In 2001, my first book, "Bias," came out. It was an insider's look at bias in the media. Not one network news correspondent would have anything to do with me. I couldn't get on any of their morning news shows to talk about the book (which was a national best seller), or their evening shows or their weekend shows or even their middle-of-the-night news shows. No one in network television wanted to discuss the issue, no matter how many Middle Americans thought it was important.
Tim understood that without that kind of diversity, journalism would be in trouble. He knew it wasn't good for journalism or America if almost all the people reporting the news lived and worked in the same bubble.
"There's a potential cultural bias. And I think it's very real and very important to recognize and to deal with," he told me. "Because of backgrounds and training you come to issues with a preconceived notion or a preordained view on subjects like abortion, gun control, campaign finance. I think many journalists growing up in the '60s and the '70s have to be very careful about attitudes toward government, attitudes toward the military, attitudes toward authority. It doesn't mean there's a rightness or a wrongness. It means you have to constantly check yourself."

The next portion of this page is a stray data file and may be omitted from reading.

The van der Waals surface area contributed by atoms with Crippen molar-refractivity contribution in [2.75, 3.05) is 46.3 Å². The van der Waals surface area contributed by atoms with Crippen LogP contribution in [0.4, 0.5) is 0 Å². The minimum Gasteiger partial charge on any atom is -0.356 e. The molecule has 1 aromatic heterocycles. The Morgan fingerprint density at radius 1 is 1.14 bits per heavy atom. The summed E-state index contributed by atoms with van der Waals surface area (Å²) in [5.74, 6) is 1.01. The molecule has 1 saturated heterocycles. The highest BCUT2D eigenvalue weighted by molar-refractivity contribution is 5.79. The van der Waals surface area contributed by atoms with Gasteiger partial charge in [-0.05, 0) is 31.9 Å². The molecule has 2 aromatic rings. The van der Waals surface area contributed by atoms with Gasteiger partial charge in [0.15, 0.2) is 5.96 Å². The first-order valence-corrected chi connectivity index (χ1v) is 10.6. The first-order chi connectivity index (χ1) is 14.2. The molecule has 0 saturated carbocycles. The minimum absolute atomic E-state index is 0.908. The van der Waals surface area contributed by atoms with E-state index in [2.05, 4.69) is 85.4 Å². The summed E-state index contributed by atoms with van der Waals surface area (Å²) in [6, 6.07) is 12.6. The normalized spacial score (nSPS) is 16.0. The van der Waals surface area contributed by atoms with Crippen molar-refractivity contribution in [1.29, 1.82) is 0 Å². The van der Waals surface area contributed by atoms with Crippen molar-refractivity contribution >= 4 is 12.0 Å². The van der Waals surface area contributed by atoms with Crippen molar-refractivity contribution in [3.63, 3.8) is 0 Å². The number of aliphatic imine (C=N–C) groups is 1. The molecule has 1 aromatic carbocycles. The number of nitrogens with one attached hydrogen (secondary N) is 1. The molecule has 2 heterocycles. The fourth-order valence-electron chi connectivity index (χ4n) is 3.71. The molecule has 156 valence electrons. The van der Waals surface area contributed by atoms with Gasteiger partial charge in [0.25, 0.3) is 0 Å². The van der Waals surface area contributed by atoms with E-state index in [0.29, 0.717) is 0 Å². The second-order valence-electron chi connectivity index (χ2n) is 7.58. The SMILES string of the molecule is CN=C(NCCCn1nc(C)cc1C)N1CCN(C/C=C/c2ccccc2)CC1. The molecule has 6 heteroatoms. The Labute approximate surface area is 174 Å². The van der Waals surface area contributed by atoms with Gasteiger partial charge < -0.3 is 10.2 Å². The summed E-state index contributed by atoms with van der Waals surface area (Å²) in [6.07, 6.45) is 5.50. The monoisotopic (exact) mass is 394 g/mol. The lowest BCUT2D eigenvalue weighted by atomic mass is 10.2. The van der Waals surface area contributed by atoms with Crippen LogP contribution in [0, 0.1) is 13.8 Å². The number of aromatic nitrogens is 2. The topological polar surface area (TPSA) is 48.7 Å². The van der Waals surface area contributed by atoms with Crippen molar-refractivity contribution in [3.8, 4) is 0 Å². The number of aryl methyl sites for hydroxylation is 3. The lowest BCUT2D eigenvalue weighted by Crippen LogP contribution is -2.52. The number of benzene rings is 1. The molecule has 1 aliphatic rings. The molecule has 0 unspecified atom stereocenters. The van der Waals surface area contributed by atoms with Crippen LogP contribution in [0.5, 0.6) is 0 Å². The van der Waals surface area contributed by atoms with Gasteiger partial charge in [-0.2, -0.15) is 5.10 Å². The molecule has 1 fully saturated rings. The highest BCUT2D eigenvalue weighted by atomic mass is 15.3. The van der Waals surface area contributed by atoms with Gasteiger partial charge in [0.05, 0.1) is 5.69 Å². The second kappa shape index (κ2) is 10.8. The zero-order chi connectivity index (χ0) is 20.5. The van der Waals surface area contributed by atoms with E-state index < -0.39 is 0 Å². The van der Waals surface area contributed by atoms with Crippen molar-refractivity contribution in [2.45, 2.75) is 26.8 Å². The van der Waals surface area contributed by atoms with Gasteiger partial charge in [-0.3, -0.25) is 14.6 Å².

"Why the closed-mindedness when the subject comes around to media bias?" I asked him.
"That, to me, is totally contrary to who we're supposed to be as journalists. . . . If someone suggested there was an anti-black bias, an anti-gay bias, an anti-American bias, we'd sit up and say, 'Let's talk about this, let's tackle it.' Well, if there's a liberal bias or a cultural bias we have to sit up and tackle it and discuss it. We have got to be open to these things."
His many friends in journalism -- the ones who spend their lives inside that comfortable, elitist bubble -- would do well to take those words to heart. Facing up to their biases and making a conscious effort to get rid of what Tim called "preferred positions" on important social issues (for abortion and against guns, for example) would be a lasting tribute to Tim.
We ended our conversation that day with an exchange about the criticism he took from some on the political left for wearing a red, white and blue ribbon on his lapel when he interviewed Vice President Dick Cheney on Sept. 16, 2001. He told me a good friend of his died at the World Trade Center on 9/11, and that the friend's family had asked if he would wear the ribbon, "and I never thought for a second about it."
"It is imperative," he told me, "that we never suggest that there's a moral equivalency between the United States of America and the terrorists. Period. I'll believe that until the day I die."
Which was way too soon.